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China to sanction Boeing, Raytheon, Lockheed over Taiwan arms

[BEIJING] China will impose unspecified sanctions on Boeing’s defence unit, Lockheed Martin and Raytheon Technologies after the US State Department approved US$1.8 billion in arms sales to Taiwan last week.

The sanctions will be imposed “in order to uphold national interests,” Chinese Foreign Ministry spokesman Zhao Lijian told reporters Monday in Beijing.

The action follows the State Department’s approval last week of US$1.8 billion in sales of new weapons for Taiwan and submission of the package to Congress for a final review.

The deals, and an earlier one involving Lockheed F-16 fighters, are taking place amid rising tension between the superpowers ahead of the US election next week.

The new package includes 135 Slam extended-range land attack missiles from Boeing, Himars mobile artillery rocket systems from Lockheed, and Raytheon surveillance and reconnaissance sensors to be mounted on aircraft.

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Boeing fell 3.7 per cent to US$161.11 at 11.32 am in New York as the broader market slumped on concerns about rising coronavirus cases. Lockheed dropped 2.7 per cent to US$364.24, while Raytheon declined 3.7 per cent to US$60.23.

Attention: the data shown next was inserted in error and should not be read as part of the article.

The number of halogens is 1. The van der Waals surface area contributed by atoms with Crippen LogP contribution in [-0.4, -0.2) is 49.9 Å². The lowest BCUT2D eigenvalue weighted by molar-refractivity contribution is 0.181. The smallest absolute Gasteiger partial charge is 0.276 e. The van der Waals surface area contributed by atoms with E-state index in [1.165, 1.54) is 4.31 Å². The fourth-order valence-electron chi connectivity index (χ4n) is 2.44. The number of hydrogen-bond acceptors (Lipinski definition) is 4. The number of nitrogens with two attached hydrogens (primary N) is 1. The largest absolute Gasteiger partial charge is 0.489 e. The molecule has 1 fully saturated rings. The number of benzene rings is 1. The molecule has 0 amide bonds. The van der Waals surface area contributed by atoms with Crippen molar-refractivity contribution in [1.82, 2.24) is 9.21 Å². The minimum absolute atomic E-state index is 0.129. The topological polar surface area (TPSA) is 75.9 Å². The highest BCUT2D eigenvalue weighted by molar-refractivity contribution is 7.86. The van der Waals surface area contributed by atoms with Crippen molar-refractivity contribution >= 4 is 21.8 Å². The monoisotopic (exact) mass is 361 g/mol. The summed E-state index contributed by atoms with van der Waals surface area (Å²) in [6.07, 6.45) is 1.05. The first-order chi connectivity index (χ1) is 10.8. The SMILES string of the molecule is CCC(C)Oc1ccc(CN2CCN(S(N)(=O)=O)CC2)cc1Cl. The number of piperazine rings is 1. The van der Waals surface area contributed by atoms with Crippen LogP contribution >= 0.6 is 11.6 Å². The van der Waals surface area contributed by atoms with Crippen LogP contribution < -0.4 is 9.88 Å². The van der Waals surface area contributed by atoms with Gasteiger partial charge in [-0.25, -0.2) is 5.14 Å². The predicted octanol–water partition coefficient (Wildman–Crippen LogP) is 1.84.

Boeing’s 50-year relationship with China in aviation has helped the country’s “safe, efficient and profitable aviation system to keep pace with the country’s rapid economic growth,” the company said by email.

Boeing sells civilian aircraft such as the 787 Dreamliner and 737 Max to Chinese airlines. “It’s been a partnership with long-term benefits and one that Boeing remains committed to,” Boeing said.

Raytheon, which makes Pratt & Whitney jet engines and other aeronautics equipment, also touted its connections to China’s civil aviation industry. “We remain committed to its success,” the company said by email.

Raytheon and Lockheed noted as well that foreign military sales are government-to-government transactions, made in cooperation with US authorities. Lockheed said its presence in China is limited. 

In August, the US and Taiwan completed the sale of 66 new model F-16 Block 70 aircraft from Lockheed. Mr Zhao, the Chinese foreign ministry spokesman, condemned it at the time, saying it violates the One China principle, interferes in China’s internal affairs and will have a “major impact” on US-China relations.

In July, China – which considers Taiwan part of its territory and resists any recognition of its de facto independence – had announced sanctions on Lockheed Martin for a previous arms sale to the island.


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